Kalbar Resources is seeking community feedback on preliminary findings of the technical and environmental studies for the Fingerboards Mineral Sands project at Glenaladale.
Several technical studies are currently underway as part of the Environmental Effects Statement (EES) for the mineral sands mining project and some of the initial results will be presented to the community at a consultation session on 17 July.
Kalbar Resources Managing Director, Neil O’Loughlin said: “While the final studies and EES report are still some months away, we are keen to discuss some of the early findings with the community and receive some initial feedback”.
“A substantial amount of work is being undertaken by specialist consultants and the community will be interested in hearing about the scientific information that is emerging about the potential impacts of the project and how they will be managed”, Mr O’Loughlin said.
Mr O’Loughlin said: “While the studies are still a ‘work in progress’, we would like to present some initial findings so that the community has access to scientific evidence and is given an opportunity to make comment on the studies”.
“Community involvement is an important part of the EES process and we want to encourage feedback to ensure that the studies meet the community’s expectations”, he said.
The Environment Effects Statement is being prepared under the oversight of a Technical Reference Group consisting of all relevant State and local government bodies and chaired by the Department of Environment, Land, Water and Planning.
Formal public comment on the EES will be invited when all reports are completed to the satisfaction of DELWP and the Minister for Planning. The environmental assessment is also subject to public review by an independent panel appointed by the Minister.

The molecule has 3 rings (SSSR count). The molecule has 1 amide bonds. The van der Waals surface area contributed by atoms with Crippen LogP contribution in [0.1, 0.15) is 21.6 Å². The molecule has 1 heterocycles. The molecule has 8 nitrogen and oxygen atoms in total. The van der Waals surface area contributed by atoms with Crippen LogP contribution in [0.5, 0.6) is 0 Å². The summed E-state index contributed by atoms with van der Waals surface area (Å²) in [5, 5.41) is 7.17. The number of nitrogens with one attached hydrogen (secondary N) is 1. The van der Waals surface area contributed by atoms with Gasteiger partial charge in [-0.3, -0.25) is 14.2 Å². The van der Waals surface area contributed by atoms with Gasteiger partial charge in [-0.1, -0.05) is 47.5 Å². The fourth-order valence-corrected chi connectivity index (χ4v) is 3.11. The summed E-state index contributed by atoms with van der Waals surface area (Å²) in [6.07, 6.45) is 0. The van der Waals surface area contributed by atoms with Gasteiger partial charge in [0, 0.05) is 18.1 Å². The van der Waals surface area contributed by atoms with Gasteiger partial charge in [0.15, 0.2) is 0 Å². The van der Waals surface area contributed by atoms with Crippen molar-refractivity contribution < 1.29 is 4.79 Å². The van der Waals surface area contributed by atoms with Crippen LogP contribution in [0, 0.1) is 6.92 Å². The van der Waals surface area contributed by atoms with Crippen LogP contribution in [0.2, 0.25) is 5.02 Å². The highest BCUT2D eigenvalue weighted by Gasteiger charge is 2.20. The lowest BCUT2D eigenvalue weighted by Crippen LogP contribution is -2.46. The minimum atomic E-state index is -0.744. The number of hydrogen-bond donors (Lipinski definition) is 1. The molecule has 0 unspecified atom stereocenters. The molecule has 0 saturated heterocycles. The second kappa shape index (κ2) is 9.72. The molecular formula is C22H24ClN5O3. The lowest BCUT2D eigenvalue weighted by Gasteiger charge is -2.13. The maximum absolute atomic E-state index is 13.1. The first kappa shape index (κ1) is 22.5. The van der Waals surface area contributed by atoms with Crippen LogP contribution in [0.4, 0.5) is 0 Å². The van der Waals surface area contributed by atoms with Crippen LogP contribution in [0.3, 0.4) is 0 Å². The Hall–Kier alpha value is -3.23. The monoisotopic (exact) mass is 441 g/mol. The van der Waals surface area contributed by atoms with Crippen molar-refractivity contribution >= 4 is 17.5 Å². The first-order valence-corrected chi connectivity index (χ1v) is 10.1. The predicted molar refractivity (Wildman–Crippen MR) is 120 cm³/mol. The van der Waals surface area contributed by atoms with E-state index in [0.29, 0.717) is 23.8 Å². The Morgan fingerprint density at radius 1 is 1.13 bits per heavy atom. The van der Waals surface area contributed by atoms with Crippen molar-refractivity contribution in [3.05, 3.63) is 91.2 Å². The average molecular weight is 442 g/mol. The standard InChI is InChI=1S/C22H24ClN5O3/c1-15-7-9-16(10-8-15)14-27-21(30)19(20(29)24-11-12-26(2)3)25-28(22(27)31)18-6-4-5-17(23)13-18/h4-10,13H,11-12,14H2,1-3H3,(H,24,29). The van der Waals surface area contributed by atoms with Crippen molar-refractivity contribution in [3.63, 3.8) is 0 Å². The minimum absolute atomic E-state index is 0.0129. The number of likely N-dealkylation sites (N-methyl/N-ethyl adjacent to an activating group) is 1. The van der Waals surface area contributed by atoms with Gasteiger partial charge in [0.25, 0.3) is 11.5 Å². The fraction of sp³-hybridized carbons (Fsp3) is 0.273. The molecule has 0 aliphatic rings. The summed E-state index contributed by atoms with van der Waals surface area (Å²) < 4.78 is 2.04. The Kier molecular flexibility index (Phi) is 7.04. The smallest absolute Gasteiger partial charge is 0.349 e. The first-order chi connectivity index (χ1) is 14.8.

Kalbar Resources proposes to extract mineral sands from the globally significant Glenaladale deposit for export and overseas processing.
Mineral sands are used in a wide variety of household, industrial and medical applications, including ceramics, paint, electronics, medical imaging, communications, transport, computing and renewable energy.
“The project is a very significant investment that can create hundreds of local jobs and generate over $200 million worth of economic benefits for the region,” Mr O’Loughlin said.
“The EES process is about ensuring that the economic and community benefits can be delivered along with an environmentally sustainable project”, he said.
An initial overview of three of the studies will be presented at the community meeting: Socio-economic, Air Quality and Biodiversity.
Technical consultants will present their studies to the meeting and invite questions and comment from community members. Further consultation sessions will be held on the remaining technical studies.
The Community Information and Consultation session will be held at Lindenow Hall on Tuesday 17thJuly from 7.00pm to 10.00pm.